It was good to hear the great Elvis Costello’s pronouncements on the Lee Bowyer affair when he played the ‘summer pops’ concert at the dock. “This was nearly the end of a forty year love affair there’s no way we should EVER have been linked with that bastard”. Couldn’t have put it better myself. Violent thugs are not welcome at this club and the manager’s stock fell sharply by even showing an interest in Bowyer.

It’s not risen much since – has it? Our performances so far have suggested that we are in for another good season but that we lack the steel to go all the way. To my mind, the biggest problem is the size of the squad. It was apparent before a competitive ball had been kicked in anger. The need to give all 7,000 members of your squad a game reduces the point of playing friendlies because it means that nobody is getting to play full matches. And why give games to players like Diomede and Heggem when we all know they are nowhere near the first eleven?

More worrying still is that sub-standard players like Xavier, Smicer and Traore are considered to be first team material. They clearly aren’t good enough – everybody you speak to can see it – so let’s stop wasting time and points by playing them. To date we have thrown away leads against Blackburn, Newcastle and Birmingham because our full backs are hopeless. This is having an unsettling effect on Hyypia and Henchoz’s games because they are distracted from their own duties, having one eye on where the full backs are and what they are doing.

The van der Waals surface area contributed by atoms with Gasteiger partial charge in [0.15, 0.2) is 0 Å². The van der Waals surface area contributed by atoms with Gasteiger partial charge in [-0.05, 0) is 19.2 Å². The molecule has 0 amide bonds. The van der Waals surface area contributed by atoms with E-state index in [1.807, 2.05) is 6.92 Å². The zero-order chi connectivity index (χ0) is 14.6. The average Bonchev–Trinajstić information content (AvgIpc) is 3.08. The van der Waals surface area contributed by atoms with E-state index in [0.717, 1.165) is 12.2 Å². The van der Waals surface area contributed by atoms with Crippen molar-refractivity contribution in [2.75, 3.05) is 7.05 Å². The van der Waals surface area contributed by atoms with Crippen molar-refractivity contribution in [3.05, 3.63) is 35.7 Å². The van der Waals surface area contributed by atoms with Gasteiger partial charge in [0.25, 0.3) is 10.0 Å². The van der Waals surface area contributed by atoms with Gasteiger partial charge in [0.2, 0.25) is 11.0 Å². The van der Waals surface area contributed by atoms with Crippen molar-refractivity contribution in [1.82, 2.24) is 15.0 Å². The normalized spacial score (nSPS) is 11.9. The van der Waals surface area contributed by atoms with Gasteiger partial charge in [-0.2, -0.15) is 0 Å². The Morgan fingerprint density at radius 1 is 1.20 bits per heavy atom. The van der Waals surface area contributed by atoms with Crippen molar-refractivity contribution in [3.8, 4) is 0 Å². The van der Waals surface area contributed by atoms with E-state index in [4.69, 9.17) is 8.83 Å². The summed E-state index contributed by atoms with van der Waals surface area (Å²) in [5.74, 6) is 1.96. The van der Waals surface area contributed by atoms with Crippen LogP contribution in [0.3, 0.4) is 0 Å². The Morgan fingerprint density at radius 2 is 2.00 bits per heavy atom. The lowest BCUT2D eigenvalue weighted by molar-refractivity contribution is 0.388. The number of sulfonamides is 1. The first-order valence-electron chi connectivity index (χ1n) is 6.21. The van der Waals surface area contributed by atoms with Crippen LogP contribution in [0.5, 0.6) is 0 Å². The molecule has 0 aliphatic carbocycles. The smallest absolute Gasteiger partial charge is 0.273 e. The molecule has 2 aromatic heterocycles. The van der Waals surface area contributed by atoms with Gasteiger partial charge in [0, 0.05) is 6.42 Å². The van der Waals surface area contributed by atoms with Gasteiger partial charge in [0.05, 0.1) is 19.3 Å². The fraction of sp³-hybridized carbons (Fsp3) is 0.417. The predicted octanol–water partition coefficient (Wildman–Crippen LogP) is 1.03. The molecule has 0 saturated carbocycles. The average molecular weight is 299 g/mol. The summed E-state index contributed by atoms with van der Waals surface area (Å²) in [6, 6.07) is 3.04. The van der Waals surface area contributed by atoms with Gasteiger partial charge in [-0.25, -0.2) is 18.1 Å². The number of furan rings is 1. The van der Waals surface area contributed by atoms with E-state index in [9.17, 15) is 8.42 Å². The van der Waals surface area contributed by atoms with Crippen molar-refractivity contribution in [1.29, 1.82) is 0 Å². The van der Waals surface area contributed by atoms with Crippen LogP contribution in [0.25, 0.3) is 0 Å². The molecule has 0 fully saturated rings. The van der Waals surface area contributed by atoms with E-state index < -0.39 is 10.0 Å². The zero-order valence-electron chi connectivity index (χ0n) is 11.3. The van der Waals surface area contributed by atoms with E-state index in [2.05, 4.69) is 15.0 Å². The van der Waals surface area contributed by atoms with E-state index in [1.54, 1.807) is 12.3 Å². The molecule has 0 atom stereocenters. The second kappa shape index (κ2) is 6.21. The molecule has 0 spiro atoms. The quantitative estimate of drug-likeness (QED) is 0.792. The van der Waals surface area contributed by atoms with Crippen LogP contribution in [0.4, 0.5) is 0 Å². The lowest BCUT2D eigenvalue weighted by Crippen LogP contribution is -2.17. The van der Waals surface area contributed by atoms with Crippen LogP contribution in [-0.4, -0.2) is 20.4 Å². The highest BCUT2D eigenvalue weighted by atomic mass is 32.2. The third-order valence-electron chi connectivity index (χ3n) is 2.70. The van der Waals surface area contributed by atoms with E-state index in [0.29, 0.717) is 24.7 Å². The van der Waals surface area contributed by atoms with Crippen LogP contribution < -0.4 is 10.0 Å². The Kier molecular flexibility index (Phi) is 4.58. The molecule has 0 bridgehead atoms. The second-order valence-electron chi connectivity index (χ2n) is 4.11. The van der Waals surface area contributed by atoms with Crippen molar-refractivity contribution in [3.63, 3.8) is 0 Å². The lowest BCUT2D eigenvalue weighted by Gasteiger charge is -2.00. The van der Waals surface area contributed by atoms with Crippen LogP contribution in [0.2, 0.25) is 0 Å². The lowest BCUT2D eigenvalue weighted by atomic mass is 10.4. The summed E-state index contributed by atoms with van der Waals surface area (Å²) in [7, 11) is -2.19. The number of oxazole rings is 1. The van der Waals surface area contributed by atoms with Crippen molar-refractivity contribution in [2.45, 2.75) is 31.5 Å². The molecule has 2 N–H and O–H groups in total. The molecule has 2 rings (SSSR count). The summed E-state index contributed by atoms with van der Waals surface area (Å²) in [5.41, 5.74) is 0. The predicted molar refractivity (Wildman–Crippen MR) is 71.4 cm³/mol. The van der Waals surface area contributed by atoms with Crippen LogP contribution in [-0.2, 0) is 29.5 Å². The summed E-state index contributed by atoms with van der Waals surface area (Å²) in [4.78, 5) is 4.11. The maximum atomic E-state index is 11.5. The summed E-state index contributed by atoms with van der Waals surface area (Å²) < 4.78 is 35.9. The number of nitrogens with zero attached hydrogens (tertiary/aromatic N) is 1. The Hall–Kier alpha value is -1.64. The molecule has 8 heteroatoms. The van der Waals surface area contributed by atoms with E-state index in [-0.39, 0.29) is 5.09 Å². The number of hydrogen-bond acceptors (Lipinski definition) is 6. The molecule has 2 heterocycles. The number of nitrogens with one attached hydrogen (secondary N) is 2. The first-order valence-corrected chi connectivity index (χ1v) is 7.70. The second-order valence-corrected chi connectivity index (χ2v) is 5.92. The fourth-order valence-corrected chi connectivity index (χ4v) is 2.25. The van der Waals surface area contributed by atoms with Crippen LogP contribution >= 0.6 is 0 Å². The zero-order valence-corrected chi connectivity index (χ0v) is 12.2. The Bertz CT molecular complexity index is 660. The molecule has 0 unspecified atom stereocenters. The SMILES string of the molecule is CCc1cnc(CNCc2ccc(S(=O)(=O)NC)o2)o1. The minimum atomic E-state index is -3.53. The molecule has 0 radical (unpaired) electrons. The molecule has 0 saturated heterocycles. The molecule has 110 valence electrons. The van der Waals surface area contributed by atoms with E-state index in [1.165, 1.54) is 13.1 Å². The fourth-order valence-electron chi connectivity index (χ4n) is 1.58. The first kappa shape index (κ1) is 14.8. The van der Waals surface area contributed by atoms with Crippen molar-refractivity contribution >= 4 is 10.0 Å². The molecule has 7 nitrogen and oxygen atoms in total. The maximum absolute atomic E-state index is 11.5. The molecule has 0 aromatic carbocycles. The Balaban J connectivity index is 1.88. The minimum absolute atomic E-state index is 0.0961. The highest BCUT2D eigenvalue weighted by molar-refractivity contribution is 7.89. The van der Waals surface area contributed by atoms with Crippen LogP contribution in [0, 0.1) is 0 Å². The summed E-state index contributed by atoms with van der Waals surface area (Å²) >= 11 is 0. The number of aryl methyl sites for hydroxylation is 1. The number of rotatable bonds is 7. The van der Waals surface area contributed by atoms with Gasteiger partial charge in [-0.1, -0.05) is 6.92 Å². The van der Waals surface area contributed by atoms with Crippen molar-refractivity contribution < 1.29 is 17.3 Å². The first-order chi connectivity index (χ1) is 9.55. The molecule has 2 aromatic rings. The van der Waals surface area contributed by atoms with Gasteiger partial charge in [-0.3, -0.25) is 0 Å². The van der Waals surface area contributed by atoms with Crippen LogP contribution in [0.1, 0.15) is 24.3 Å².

Traore gave the ball away so much against Blackburn that I hoped somebody would tell him we were playing in Red. Xavier against Newcastle was hopeless. Even against Bolton we almost contrived to throw it away and only Heskey stood between us and our determination to settle for a draw. Poor Steven Wright must have been gutted if he thought that he couldn’t get a game ahead of Xavier. No wonder he got off. Markus, please get yourself fit as a matter of urgency before we see another season wasted before it has begun. Elsewhere, anybody who understands the appeal of Smicer – answers on a postcard etc etc. He is to skilful, attacking football what Tracey Emin is to art.

The last edition of TTW&R read a bit like a school report for Emile Heskey. The theme of “tries hard but to little effect” seemed to keep recurring. I’ve been a fan of Heskey’s since he was a youngster at Leicester. I was thrilled when we signed him and felt vindicated when he started banging in the goals as soon as he got.